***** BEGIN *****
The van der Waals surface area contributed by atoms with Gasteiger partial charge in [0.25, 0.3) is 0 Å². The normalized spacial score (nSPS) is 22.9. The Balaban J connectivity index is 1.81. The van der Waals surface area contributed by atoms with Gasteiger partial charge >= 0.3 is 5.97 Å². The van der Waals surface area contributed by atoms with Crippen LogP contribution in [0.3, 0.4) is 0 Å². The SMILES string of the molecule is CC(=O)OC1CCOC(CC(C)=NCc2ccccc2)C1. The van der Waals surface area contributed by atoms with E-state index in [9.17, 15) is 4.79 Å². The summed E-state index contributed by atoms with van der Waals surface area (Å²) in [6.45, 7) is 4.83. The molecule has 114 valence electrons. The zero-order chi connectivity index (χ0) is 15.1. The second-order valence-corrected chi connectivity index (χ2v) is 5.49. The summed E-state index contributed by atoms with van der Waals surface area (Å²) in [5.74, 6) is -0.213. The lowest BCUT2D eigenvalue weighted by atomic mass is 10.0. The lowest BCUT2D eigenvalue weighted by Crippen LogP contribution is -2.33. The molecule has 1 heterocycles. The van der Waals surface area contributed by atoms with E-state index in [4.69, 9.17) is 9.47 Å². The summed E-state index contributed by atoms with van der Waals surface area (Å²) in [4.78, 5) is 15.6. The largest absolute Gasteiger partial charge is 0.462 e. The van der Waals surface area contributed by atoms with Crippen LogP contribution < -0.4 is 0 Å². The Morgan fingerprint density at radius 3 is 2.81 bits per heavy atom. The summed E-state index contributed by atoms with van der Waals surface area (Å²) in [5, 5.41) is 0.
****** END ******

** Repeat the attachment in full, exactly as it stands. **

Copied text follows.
The van der Waals surface area contributed by atoms with Gasteiger partial charge in [0.25, 0.3) is 0 Å². The normalized spacial score (nSPS) is 22.9. The Balaban J connectivity index is 1.81. The van der Waals surface area contributed by atoms with Gasteiger partial charge >= 0.3 is 5.97 Å². The van der Waals surface area contributed by atoms with Crippen LogP contribution in [0.3, 0.4) is 0 Å². The SMILES string of the molecule is CC(=O)OC1CCOC(CC(C)=NCc2ccccc2)C1. The van der Waals surface area contributed by atoms with E-state index in [9.17, 15) is 4.79 Å². The summed E-state index contributed by atoms with van der Waals surface area (Å²) in [6.45, 7) is 4.83. The molecule has 114 valence electrons. The zero-order chi connectivity index (χ0) is 15.1. The second-order valence-corrected chi connectivity index (χ2v) is 5.49. The summed E-state index contributed by atoms with van der Waals surface area (Å²) in [5.74, 6) is -0.213. The lowest BCUT2D eigenvalue weighted by atomic mass is 10.0. The lowest BCUT2D eigenvalue weighted by Crippen LogP contribution is -2.33. The molecule has 1 heterocycles. The van der Waals surface area contributed by atoms with E-state index in [4.69, 9.17) is 9.47 Å². The summed E-state index contributed by atoms with van der Waals surface area (Å²) in [4.78, 5) is 15.6. The largest absolute Gasteiger partial charge is 0.462 e. The van der Waals surface area contributed by atoms with Crippen LogP contribution < -0.4 is 0 Å². The Morgan fingerprint density at radius 3 is 2.81 bits per heavy atom. The summed E-state index contributed by atoms with van der Waals surface area (Å²) in [5, 5.41) is 0.